From the April 01, 2007 issue of Futures Magazine • Subscribe!

Building your own trading system

Our first article in this trading system series discussed the pros and cons of building your own trading system versus buying one off the shelf. If you are inclined to build, here are the necessary steps.

First you must determine your time horizon: short term, medium term or long term. “Short term trading requires more capital because your trades are shorter and capture less profit and commissions are set at a higher percentage,” says Justin Kuepper, a financial writer for Accelerize New Media Inc. “For longer-term trades you also need sufficient capital to account for volatility.”

Next, decide which markets you will trade and whether you will be a trend follower or a reversal trader. As a trend trader you’re mainly looking for the best exits, whereas for trend reversal trading, you’re looking for the best entries.

Once you decide what kind of trader you want to be, you need to chose the appropriate indicators for your trading methodology and markets.

Leading indicators include the Commodity Channel Index (CCI), the Momentum Indicator, the Relative Strength Index (RSI), the Stochastic Oscillator and Williams %R.

Lagging indicators include moving averages and the moving average convergence divergence (MACD).

Kuepper says RSI and the MACD are used to determine the strength of a trend for entry points and moving averages are used to find exits because they are lagging indicators.

The next step is constructing your trading system. A key component is data. “Because the system designer must use extensive backtesting, past price history is essential to constructing a trading system,” Kuepper says.

Michael Browne, DTN Market Access vice president of ProphetX and operations, agrees. “Without solid data, it doesn’t matter what indicators you use, or how fancy your software is, you’re trading is not going to be successful.”

Such data can be integrated into trading system development software, or as a separate data feed. Live data is often provided for a monthly fee while delayed data can be obtained for free. At DTN, the basic package runs $50 per month plus exchange fees for real-time data.

Just as important as data is software. Kuepper says common features enable the trader to automatically place trades and code a trading system. Automatically placing trades often requires permission from the broker and can be expensive. Coding a trading system involves implementing rules for your system. Each indicator you use has a set of parameters (rules) you must program into your trading software. For example, MetaTrader uses MQL (MetaQuotes Language).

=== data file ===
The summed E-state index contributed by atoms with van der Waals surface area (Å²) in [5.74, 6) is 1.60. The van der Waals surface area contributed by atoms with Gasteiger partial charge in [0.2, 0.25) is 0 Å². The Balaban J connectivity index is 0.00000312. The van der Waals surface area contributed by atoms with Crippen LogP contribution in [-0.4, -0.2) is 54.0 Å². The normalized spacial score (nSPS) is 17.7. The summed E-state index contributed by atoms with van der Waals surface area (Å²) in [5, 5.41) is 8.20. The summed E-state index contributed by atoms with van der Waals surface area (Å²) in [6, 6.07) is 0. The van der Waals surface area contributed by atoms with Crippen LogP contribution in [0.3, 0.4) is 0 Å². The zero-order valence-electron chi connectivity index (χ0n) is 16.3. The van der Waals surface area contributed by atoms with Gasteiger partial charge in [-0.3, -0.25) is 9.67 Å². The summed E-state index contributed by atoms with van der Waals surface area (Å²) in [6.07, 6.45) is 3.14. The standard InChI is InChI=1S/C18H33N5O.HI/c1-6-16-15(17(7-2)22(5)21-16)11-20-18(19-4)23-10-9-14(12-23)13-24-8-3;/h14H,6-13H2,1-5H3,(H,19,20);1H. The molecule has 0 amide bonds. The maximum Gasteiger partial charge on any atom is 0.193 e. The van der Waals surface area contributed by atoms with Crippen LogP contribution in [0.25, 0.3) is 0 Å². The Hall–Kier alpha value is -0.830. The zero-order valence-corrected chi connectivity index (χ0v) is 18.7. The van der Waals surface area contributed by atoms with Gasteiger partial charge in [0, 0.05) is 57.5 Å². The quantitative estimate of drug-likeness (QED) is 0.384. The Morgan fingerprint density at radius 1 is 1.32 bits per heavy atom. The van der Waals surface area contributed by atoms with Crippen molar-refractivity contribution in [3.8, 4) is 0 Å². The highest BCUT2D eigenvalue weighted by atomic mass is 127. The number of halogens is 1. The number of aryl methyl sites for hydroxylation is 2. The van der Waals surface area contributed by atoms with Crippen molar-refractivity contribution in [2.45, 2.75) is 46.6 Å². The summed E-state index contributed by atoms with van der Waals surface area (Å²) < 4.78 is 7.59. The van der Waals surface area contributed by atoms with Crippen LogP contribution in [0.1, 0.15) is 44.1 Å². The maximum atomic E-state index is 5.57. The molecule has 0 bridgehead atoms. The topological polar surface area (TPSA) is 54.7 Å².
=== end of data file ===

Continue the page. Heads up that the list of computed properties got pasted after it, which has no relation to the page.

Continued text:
Sometimes, this programming can be done automatically via a graphical user interface. This allows you to create rules without learning a programming language. Here is an example of a moving average crossover system:

If SMA(20) CrossOver EMA(13) then enter;

If SMA(20) CrossUnder EMA(13) then exit;

A trading system is created by simply typing the rules in the code window of your software and saving them. The software automatically generates entries and exits.

“Putting code into a system is a huge effort,” Browne says. The average robust system can have up to half a million lines of code. While it may take a while to code your system, it is not very complicated. “Often, just reading the manual and experimenting should allow you to pick up on the basics of the language your software uses,” Kuepper says.

It’s also important to backtest your strategy. “System development software often contains a simple backtesting application that allows you to define a data source, input account information and backtest for any amount of time with the click of a mouse,” Kuepper says.

After the backtest is run, a report is generated that outlines the results. This includes profit, number of unsuccessful/successful trades, consecutive days down, number of trades and an overall performance graph.

Kuepper says backtesting and paper trading are essential to the successful development of a trading systems and reminds you to factor in fees and slippage. “Make sure that you are using the real commission and account for inaccurate fills.” Over-optimization is another danger. “Don’t tailor the system to a very specific market environment; try to be profitable in as broad of an environment as possible,” he says.

Your trading system will generate entries and exits based on your rules that you can enter into the market manually. Completely automating your trading, where your trading system executes all your signals electronically, is possible but is more widely used by professional and institutional traders who can afford the $1,400 per month cost. Besides cost, your broker must offer an application programming interface for your system to connect to electronically and be able to connect to all of the exchanges of the markets you’ll be trading, and your system must be robust enough to trust on auto pilot.

Kuepper recommends manual trading until you are confident in your system’s performance and consistency.

“It takes a long time to develop a successful trading system, and before you perfect it, you may have to endure some live trading losses to detect glitches. Back testing cannot perfectly represent live market conditions and paper trading can be inaccurate,” he says. “If your system loses money, go back to the drawing board and see where it went wrong.”

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